After finishing the August 1st journal entry last night, I hiked the four miles up to the rim. It was growing dark and I needed to find a place to stealth camp. (Stealth camping = camping so that you are unseen by most passersby, usually in areas where camping is not allowed.) I watched the sun go down on Crater Lake. The lake is quite a spectacle. It’s really the remnant of a formerly majestic volcanic peak called Mt Mazama. Mazama erupted and then essentially self-destructed thousands of years ago, leaving a gaping crater, which subsequently filled with water. Crater Lake is the deepest lake in the USA and the seventh deepest in the world. After subset, I walked over to the historic Crater Lake Lodge and sat out on the porch to watch the stars come out.
(I was fascinated with the lake and my hurry to find camping space had abated.) The lodge was built in the early part of the last century and caters to a more affluent crowd than the Motel 6’s I’m used to. The least expensive rooms are around $140 per night, but the price is well worth the scenery as the lodge is perched right up on the rim overlooking the lake.
Getting ready to move on, I walked inside the lodge to look at the historical exhibit. Who should I bump into, walking to their 9:15 dinner reservation? Team Sherpa! Showered and looking cleaned up no less. As it turns out, Sherpa had passed me as I was off trail eating at the buffet and resupplying in Mazama Village. They had sent packages to the lodge here and, on arrival, discovered that their packages were not delivered to the lodge, but were 1,000 feet back downhill in Mazama Village. They were sitting out on the porch, probably looking a little dejected and worse for the wear, when they were approached by a group of cyclists who happened to be lodge guests. From what I understand, conversation was brief, but the upshot was that the cyclists bought Sherpa a room for the night. So, on seeing me later in the evening, Sherpa offered me the floor, which I accepted, and joined them for dinner (after a shower of course!).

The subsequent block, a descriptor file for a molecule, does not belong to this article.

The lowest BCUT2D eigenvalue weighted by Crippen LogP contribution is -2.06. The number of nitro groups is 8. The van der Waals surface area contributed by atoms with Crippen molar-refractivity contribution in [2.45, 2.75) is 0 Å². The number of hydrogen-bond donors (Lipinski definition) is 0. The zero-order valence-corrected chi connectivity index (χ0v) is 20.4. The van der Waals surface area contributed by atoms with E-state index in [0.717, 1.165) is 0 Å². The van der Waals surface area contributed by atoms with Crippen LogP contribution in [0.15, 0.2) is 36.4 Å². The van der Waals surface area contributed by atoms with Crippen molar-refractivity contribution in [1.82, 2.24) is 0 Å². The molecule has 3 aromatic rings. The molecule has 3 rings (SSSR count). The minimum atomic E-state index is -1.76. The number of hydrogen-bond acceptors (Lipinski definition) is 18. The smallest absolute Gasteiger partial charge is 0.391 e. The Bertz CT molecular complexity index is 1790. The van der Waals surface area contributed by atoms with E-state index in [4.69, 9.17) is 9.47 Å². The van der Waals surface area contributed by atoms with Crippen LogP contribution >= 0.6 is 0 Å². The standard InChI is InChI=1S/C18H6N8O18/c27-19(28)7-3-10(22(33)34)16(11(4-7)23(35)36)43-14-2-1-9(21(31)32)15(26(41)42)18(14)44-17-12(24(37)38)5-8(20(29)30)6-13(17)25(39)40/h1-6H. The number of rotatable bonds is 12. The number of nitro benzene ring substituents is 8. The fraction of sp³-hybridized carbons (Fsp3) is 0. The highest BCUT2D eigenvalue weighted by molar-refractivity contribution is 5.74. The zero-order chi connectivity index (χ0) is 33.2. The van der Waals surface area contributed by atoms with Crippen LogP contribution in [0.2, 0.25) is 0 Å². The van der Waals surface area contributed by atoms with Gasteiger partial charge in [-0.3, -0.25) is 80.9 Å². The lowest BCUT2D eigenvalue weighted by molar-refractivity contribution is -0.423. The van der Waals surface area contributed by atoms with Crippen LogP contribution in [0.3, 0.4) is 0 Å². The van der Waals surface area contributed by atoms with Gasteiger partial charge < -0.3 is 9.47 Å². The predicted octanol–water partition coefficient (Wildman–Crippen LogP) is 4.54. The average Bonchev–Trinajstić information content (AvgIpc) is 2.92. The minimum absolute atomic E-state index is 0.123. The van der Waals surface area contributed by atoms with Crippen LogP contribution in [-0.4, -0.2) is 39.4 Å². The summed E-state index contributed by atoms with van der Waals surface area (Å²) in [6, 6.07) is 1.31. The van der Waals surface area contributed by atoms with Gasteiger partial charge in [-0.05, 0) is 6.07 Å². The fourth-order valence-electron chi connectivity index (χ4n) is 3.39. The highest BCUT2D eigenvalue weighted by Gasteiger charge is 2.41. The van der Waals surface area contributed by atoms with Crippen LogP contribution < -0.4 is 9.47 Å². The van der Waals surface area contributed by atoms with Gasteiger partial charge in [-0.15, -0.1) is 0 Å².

On any long distance trail, there are people who assist hikers, and they are known as trail angels. Some are an institution, like the Saufleys, the Andersons or the Heitmans.
They take in all hikers free of charge and are well known by everyone on the trail. The cyclists are the best kind of trail angel. They’re the type of people who are moved, spontaneously, to help out a long distance hiker, but are otherwise unknown to other hikers and generally know just a little bit about the trail we’re on. They’re the people who invite you over to their campfire, or hand you a bottle of water (or Frappucino!) on the roadside. They’re part of what distinguishes a hike from a true journey.